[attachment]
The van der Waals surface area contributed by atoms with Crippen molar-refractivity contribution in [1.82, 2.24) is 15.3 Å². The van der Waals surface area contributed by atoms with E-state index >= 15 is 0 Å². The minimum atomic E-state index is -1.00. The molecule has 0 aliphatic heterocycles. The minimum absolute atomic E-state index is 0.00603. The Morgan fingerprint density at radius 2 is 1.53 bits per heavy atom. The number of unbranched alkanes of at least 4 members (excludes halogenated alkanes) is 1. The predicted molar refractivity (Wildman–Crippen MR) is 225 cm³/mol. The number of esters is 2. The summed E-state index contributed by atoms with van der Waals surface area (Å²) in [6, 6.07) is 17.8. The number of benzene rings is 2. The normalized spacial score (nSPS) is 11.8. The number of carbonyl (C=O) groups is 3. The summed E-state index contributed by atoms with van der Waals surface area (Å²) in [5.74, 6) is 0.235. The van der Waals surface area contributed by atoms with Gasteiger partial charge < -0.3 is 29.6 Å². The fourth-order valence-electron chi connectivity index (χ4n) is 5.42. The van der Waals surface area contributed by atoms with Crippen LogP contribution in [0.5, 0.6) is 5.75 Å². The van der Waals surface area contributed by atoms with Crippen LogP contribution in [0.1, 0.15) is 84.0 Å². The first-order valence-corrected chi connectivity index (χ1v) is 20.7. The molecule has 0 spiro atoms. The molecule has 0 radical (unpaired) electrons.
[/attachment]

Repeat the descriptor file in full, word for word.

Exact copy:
The van der Waals surface area contributed by atoms with Crippen molar-refractivity contribution in [1.82, 2.24) is 15.3 Å². The van der Waals surface area contributed by atoms with E-state index >= 15 is 0 Å². The minimum atomic E-state index is -1.00. The molecule has 0 aliphatic heterocycles. The minimum absolute atomic E-state index is 0.00603. The Morgan fingerprint density at radius 2 is 1.53 bits per heavy atom. The number of unbranched alkanes of at least 4 members (excludes halogenated alkanes) is 1. The predicted molar refractivity (Wildman–Crippen MR) is 225 cm³/mol. The number of esters is 2. The summed E-state index contributed by atoms with van der Waals surface area (Å²) in [6, 6.07) is 17.8. The number of benzene rings is 2. The normalized spacial score (nSPS) is 11.8. The number of carbonyl (C=O) groups is 3. The summed E-state index contributed by atoms with van der Waals surface area (Å²) in [5.74, 6) is 0.235. The van der Waals surface area contributed by atoms with Gasteiger partial charge < -0.3 is 29.6 Å². The fourth-order valence-electron chi connectivity index (χ4n) is 5.42. The van der Waals surface area contributed by atoms with Crippen LogP contribution in [0.5, 0.6) is 5.75 Å². The van der Waals surface area contributed by atoms with Crippen LogP contribution in [0.1, 0.15) is 84.0 Å². The first-order valence-corrected chi connectivity index (χ1v) is 20.7. The molecule has 0 spiro atoms. The molecule has 0 radical (unpaired) electrons.